At the Alzheimer’s Society 2019 annual conference, the WDC presented to delegates at the Oval Cricket Ground in London the need for a global movement for change.
Globally every three seconds someone develops dementia and internationally it is recognised as a severe health crisis. We know that more research is being conducted than ever before, more collaboration on policy, and more support, awareness and community action - change is happening, but is it enough?
Dementia is a global challenge. 50 million people have dementia today and that number will triple by 2050. And it not just a matter for developed nations, with more than half the people living with dementia today coming from low- and middle-income countries. This proportion will only increase over the next decade as populations age.
Speaking to delegates, WDC executive director Lenny Shallcross reflected on how we collectively face a human and financial challenge.
“The cost to the global economy will double to $30 trillion by 2030. The costs aren’t the same globally. High-income countries see more of the cost borne by the state. Low-income countries see individuals must pick up more informal care costs. And across the world dementia has a disproportionate impact on women, particularly in LMICs where women are predominantly care givers.”
One of the challenges for our movement is to move beyond the headline figures to suggest effective ways countries can manage the financial costs of dementia.
“Whilst the number of drug trial failures mean it is easy to feel despondent, the story of the last five years has been progress: there have been significant increases in funding, with the US alone increasing from $400m to over $2bn; there are new data sharing platforms such as GAAIN; 194 WHO countries agreed the first global action plan on dementia for 2017-2025; and the global delivery of dementia friends and dementia friendly communities programs.”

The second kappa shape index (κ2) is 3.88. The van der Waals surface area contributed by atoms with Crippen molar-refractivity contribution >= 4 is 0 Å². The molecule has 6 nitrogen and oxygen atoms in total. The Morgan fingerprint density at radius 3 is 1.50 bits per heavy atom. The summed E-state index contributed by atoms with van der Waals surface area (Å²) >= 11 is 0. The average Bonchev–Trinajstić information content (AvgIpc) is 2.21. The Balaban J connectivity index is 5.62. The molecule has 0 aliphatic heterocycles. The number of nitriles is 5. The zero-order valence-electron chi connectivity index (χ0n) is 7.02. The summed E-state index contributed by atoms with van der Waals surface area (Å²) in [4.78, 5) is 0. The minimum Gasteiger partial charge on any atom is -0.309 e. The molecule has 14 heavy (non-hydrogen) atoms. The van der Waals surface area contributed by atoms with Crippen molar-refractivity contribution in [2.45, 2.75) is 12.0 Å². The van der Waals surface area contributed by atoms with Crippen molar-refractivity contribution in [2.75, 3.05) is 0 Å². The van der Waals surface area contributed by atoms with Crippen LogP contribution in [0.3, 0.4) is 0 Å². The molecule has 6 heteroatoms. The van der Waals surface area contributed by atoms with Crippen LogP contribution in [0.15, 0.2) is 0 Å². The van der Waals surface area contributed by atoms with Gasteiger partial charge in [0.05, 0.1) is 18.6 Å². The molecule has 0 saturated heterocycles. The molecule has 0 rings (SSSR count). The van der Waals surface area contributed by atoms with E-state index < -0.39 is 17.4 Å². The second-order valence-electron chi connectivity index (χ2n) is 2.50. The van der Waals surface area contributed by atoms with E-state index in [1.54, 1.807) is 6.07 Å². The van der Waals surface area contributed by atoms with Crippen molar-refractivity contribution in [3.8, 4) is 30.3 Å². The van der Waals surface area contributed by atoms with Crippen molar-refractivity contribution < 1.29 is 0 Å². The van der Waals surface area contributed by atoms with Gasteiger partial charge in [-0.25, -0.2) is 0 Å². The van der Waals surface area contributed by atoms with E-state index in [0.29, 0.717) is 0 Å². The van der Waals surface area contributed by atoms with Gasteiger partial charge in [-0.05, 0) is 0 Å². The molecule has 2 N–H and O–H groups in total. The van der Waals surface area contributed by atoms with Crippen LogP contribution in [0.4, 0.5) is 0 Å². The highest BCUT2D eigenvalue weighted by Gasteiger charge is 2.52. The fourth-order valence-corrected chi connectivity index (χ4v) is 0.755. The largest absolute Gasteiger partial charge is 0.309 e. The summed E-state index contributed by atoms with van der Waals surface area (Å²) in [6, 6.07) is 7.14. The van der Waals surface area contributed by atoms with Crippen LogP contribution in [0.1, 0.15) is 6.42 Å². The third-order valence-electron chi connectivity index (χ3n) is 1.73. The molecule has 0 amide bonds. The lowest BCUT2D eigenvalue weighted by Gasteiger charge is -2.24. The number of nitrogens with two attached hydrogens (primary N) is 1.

Despite this progress however, from understanding the basic biology of dementia through to tackling the still to prevalent perception that dementia is a natural part of ageing, there is no part of this agenda where the job is done.
Building a global movement for change means the bringing together international individuals, organisations and governments to face collective challenges and delivery collective goals: to make data sharing more accessible, to increase funding for drug development, to improve engagement with clinical trials, and to assessing the impact of dementia friendly initiatives to help people with dementia live better lives today.